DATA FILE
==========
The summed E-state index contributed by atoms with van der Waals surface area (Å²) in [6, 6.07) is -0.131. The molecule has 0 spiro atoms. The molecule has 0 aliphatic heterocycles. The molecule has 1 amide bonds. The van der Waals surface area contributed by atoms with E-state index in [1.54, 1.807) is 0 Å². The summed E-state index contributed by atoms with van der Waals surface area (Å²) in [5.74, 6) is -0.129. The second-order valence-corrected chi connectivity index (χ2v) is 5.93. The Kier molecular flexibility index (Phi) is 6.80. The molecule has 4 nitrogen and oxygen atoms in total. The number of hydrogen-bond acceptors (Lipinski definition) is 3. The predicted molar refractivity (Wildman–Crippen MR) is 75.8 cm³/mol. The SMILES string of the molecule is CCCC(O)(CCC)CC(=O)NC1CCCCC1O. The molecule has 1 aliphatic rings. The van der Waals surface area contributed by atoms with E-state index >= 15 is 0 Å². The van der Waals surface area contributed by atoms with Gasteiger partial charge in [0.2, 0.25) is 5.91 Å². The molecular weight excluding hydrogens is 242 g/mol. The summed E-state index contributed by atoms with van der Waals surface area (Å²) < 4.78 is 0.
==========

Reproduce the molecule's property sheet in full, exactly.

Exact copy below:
The summed E-state index contributed by atoms with van der Waals surface area (Å²) in [6, 6.07) is -0.131. The molecule has 0 spiro atoms. The molecule has 0 aliphatic heterocycles. The molecule has 1 amide bonds. The van der Waals surface area contributed by atoms with E-state index in [1.54, 1.807) is 0 Å². The summed E-state index contributed by atoms with van der Waals surface area (Å²) in [5.74, 6) is -0.129. The second-order valence-corrected chi connectivity index (χ2v) is 5.93. The Kier molecular flexibility index (Phi) is 6.80. The molecule has 4 nitrogen and oxygen atoms in total. The number of hydrogen-bond acceptors (Lipinski definition) is 3. The predicted molar refractivity (Wildman–Crippen MR) is 75.8 cm³/mol. The SMILES string of the molecule is CCCC(O)(CCC)CC(=O)NC1CCCCC1O. The molecule has 1 aliphatic rings. The van der Waals surface area contributed by atoms with E-state index >= 15 is 0 Å². The van der Waals surface area contributed by atoms with Gasteiger partial charge in [0.2, 0.25) is 5.91 Å². The molecular weight excluding hydrogens is 242 g/mol. The summed E-state index contributed by atoms with van der Waals surface area (Å²) < 4.78 is 0.